Utah Cann Preview: Christine Stenquist of TRUCE | Buzz Blog
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Utah Cann Preview: Christine Stenquist of TRUCE

Medical cannabis advocate speaks about her experience as patient and political voice

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Christine Stenquist is an advocate and educator for medical cannabis who, in conjunction with her organization TRUCE (Together for Responsible Use and Cannabis Education), worked to get Utah's Proposition 2 on the November ballot. In 1996, at the age of 24, she began experiencing symptoms from a brain tumor, and subsequently spent more than 15 years living with chronic pain—including trigeminal neuralgia—before beginning use of medical cannabis for pain management. Stenquist will be among the speakers at the first Utah Cann Medical Cannabis Conference (sponsored by City Weekly), Oct. 19-20 at the Mountain America Expo Center in Sandy.

CW: Can you describe what your life was like between your diagnosis and the time you began using medical cannabis?
CS:
 I led a bedridden, housebound life. I raised my children from a couch or a bed. So I wasn’t attending school activities, or birthday parties, or recitals. I couldn’t handle being out in the world, with all the stimuli, sounds and movements and people, because it would trigger my pain attacks. I couldn’t even handle visitors coming in. My outings were doctor visits. I wasn’t functioning; I was existing.

In your patient story on the TRUCE website, you describe how immediate and profound the change was once you began using medical cannabis.
It was so dramatic that I was taken aback. I used to say to my husband, “Is this really happening? Or am I just delusional?” Because it was so dramatic. I’d been on so many pharmaceuticals, and nothing worked as dramatically, and sustainably.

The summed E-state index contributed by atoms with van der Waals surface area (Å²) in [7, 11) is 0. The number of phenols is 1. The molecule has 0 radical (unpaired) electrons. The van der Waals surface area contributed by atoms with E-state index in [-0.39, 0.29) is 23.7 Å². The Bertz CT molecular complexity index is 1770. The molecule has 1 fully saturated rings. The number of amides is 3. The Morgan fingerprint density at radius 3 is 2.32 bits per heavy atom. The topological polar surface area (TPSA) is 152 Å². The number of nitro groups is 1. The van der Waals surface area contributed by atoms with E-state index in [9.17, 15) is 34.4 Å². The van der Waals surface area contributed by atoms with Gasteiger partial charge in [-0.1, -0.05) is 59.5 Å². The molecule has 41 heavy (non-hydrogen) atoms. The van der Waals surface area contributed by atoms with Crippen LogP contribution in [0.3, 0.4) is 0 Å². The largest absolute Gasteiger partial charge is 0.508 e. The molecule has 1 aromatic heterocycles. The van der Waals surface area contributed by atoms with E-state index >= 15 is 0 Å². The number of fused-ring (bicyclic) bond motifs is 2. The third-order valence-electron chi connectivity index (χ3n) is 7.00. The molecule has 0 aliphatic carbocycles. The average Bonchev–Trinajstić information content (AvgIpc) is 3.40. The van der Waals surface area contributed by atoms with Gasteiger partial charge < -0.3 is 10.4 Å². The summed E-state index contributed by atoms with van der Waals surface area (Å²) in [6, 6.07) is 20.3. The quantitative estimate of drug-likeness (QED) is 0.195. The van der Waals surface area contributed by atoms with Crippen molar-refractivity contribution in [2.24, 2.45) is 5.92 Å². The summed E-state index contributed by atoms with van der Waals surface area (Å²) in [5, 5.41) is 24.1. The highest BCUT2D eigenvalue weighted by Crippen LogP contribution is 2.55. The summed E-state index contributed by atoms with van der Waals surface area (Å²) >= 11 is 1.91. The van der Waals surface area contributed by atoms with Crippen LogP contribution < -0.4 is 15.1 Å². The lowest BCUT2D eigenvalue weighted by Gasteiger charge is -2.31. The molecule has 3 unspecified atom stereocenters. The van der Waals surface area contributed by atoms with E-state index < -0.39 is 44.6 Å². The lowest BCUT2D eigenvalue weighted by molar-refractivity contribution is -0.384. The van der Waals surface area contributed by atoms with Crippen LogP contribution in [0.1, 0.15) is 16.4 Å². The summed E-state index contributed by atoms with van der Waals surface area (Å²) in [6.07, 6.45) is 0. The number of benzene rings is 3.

How did you then become an advocate?
My neighbors started seeing me. They knew me as the sick one in the neighborhood. People were asking me what I was doing. And I couldn’t lie. I started boldly telling those individuals. So the educating started there.  ... I made my way to Capitol Hill.  The process was so brand new to me, and I felt empowered as a citizen. One person can do something.

You grew up with a father who was a narcotics officer. Was it difficult psychologically for you to make the shift towards thinking of something associated with marijuana as being acceptable?
 My father will claim he’s an independent, but he's more Republican-leaning and a Fox News watcher. My mom was a hippie, who was smoking marijuana while he was out trying to stop it. I disowned her for years, because she wouldn’t stop using marijuana. ... I was ashamed and I shunned my mother. And she uses it to treat her bipolar disorder. I didn’t know or understand what cannabis did for her when I made that judgment 10 years ago. It wasn’t based in love, compassion and intelligence in terms of what this plant was doing for her. So I understand having to re-learn the information, because we have been programmed that this was a bad thing, people who used it were low-lifes in our society. We’ve made it sinister. We’ve been lied to, and the hardest thing to do was turn that ship around.

Have you or TRUCE been part of the legislative negotiation on medical cannabis that has been going on parallel to the run-up to the Proposition 2 vote?
I haven’t seen Speaker Hughes in 2-1/2 years. I feel like I need to emphasize that. There was an invite initially extended to me to talk about the patients’ perspective. When I learned who was going to be in the meeting, I wanted to bring in [former state senator] Steve Urquhart. He was the grandfather of medical cannabis here in Utah, introduced the first CBD bill back in 2014. When I made that request, [Hughes] withdrew the invitation to the meeting. The response, in patting me on the head and saying “you’re obviously upset, we’re withdrawing the invitation,” was inappropriate.  I’m upset that we’ve been ignored, and that we have the opposition in back rooms negotiating without patient representation. I’m a petitioner of the ballot initiative; I felt if they were trying to negotiate, I should be involved. Patients have been dismissed, as though their voices aren’t important.

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